When I first joined The Oklahoman in 1990, Deep Deuce was no-man’s land, a once proud black neighborhood that was letting out its last gasp. The drug dealers were pretty much gone already – and just a few vagrants remained. Buildings were burned out, boarded-up, and catching fire.
Yep, that was my introduction to Deep Deuce – covering fires.
But as Bricktown thrived throughout the 1990s, it wasn’t that difficult to see how a revival of the area and few remaining old buildings might occur. And indeed it has. First with the opening of the Deep Deuce Apartments about a decade ago, then followed by the openings of the Deep Deuce Grill, Sage and Wedge Pizzeria in the old boarded up buildings. Then came in the for-sale condominiums – Block 42, Central Avenue Villas, the Hill, 2nd Street Lofts and the Brownstones at Maywood Park. Say what you may about the mixed sales success of these properties, but they have added a diversity and stability to Deep Deuce. Now we have the next wave of development underway – the Level Apartments, an Aloft Hotel, and the announcement of a Native Roots Market set to open early next year in the Level development.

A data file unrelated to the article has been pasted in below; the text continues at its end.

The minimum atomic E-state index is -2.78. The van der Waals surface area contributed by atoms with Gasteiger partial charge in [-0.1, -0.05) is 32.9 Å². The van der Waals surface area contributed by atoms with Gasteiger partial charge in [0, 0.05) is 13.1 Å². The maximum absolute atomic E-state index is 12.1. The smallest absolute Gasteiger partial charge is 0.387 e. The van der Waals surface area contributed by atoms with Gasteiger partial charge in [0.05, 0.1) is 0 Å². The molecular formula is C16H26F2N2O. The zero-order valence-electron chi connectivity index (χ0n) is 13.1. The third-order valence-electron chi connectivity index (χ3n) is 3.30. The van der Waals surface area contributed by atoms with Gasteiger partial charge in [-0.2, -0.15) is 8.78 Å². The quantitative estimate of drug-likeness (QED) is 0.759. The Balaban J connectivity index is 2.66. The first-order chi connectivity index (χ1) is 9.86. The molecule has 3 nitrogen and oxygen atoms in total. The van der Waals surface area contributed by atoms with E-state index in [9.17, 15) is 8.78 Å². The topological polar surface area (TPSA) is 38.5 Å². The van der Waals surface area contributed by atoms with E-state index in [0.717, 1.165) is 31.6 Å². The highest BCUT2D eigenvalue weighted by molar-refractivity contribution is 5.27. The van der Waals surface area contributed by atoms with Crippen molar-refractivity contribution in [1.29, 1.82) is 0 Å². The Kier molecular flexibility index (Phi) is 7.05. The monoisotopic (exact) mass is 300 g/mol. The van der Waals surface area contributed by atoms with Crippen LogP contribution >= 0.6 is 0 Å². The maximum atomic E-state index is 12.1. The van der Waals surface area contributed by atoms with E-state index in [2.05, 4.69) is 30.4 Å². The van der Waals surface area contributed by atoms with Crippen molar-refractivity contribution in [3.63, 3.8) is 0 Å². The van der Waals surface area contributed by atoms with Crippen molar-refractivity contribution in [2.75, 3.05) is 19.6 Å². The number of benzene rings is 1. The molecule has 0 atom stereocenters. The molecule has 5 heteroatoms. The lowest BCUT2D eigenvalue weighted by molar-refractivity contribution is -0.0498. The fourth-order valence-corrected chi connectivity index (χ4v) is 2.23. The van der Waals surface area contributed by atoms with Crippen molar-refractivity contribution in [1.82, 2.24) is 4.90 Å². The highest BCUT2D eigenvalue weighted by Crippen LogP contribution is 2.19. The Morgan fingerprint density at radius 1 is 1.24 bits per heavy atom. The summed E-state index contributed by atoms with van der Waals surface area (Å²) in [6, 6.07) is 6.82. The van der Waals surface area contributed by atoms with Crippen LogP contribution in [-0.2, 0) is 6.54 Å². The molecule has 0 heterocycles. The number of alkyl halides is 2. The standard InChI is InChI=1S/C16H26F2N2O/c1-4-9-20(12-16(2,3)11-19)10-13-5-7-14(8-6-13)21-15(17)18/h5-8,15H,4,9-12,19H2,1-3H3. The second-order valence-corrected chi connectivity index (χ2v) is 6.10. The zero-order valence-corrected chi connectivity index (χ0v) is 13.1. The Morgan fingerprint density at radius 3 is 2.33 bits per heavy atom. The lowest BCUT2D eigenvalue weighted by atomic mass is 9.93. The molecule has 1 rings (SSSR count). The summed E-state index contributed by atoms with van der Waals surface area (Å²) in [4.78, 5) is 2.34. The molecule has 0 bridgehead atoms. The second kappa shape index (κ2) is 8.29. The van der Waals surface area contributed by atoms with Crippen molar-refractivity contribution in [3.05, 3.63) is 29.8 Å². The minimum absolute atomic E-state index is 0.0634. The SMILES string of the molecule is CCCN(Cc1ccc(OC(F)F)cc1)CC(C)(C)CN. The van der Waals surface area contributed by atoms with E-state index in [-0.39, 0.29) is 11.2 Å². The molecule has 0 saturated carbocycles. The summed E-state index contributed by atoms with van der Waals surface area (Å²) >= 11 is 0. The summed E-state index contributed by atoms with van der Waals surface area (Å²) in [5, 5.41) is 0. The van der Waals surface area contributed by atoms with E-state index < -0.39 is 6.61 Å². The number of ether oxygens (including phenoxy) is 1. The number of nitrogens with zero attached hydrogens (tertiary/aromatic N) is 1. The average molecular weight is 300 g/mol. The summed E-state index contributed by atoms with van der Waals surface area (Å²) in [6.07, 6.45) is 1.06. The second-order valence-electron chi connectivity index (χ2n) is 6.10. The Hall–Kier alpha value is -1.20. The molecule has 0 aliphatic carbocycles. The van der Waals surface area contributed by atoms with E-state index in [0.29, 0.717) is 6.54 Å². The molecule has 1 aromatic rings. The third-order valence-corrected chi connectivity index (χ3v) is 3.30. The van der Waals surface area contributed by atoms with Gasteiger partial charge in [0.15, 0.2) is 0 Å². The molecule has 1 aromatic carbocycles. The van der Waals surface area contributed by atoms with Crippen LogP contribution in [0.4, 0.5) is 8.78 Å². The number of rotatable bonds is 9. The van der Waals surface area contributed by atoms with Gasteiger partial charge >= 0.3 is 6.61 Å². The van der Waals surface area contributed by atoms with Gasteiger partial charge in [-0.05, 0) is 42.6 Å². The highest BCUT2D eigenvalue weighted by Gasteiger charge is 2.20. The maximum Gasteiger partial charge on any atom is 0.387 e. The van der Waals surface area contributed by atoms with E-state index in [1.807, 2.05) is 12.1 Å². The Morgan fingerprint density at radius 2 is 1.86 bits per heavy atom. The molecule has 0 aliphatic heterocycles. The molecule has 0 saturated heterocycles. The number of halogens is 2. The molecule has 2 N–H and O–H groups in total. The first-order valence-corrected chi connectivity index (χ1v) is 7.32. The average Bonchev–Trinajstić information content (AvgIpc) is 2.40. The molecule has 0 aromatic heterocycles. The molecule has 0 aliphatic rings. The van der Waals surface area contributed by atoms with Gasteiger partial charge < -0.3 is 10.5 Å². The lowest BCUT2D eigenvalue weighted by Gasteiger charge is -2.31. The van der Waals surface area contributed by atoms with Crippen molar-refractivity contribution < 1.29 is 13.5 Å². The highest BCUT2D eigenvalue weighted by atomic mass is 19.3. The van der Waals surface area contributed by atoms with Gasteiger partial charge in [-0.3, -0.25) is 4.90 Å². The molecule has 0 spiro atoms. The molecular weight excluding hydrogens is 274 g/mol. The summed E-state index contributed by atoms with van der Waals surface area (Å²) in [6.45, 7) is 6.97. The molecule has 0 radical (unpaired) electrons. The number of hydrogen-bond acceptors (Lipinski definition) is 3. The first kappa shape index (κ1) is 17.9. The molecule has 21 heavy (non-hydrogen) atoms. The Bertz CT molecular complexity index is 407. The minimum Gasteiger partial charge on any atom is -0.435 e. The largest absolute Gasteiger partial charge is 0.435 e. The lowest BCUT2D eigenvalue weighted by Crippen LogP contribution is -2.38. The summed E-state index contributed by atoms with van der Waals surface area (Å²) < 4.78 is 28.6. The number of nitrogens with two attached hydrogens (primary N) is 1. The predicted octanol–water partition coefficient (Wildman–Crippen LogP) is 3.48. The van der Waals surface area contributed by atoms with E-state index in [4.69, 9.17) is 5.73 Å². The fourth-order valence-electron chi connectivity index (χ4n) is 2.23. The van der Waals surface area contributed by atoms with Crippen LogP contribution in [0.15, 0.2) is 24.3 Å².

Expect a coffee shop and restaurant, meanwhile, to open on the first floor of the Aloft. And despite some questionable design of the first floor of the 2nd Street Lofts, life is beginning to emerge there as well with part of the space now home to a salon.
More development is on the way – both announced (4th Street apartments by Ron Bradshaw), and unannounced (more housing, more mixed use commercial). What we end up with in the near future is perhaps the city’s first truly dense, mixed-use downtown neighborhood sandwiched between Bricktown and the central business district. (and keep in mind it ultimately extends to 4th street, so it also includes a gallery and mechanic’s garage).
All in all, not bad work. And no, I’m not aware of any plans for the streetcar system to go through Deep Deuce, nor have I heard much discussion of such.